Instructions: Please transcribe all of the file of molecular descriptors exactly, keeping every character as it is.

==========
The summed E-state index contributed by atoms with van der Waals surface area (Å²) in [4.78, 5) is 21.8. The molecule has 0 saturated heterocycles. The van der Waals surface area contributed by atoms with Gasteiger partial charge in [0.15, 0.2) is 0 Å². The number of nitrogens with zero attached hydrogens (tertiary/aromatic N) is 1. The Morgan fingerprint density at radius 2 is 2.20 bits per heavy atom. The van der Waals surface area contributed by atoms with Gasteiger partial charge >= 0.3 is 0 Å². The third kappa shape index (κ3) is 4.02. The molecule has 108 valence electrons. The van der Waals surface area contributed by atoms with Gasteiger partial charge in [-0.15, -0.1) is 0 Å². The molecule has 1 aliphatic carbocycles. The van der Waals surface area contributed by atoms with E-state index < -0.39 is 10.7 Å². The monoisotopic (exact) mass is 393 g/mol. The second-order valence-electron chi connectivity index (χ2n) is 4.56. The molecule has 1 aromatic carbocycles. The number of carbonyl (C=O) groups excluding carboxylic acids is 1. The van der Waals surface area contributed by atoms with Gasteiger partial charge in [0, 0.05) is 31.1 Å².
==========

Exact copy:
The summed E-state index contributed by atoms with van der Waals surface area (Å²) in [4.78, 5) is 21.8. The molecule has 0 saturated heterocycles. The van der Waals surface area contributed by atoms with Gasteiger partial charge in [0.15, 0.2) is 0 Å². The number of nitrogens with zero attached hydrogens (tertiary/aromatic N) is 1. The Morgan fingerprint density at radius 2 is 2.20 bits per heavy atom. The van der Waals surface area contributed by atoms with Gasteiger partial charge >= 0.3 is 0 Å². The third kappa shape index (κ3) is 4.02. The molecule has 108 valence electrons. The van der Waals surface area contributed by atoms with Gasteiger partial charge in [-0.15, -0.1) is 0 Å². The molecule has 1 aliphatic carbocycles. The van der Waals surface area contributed by atoms with E-state index < -0.39 is 10.7 Å². The monoisotopic (exact) mass is 393 g/mol. The second-order valence-electron chi connectivity index (χ2n) is 4.56. The molecule has 1 aromatic carbocycles. The number of carbonyl (C=O) groups excluding carboxylic acids is 1. The van der Waals surface area contributed by atoms with Gasteiger partial charge in [0, 0.05) is 31.1 Å².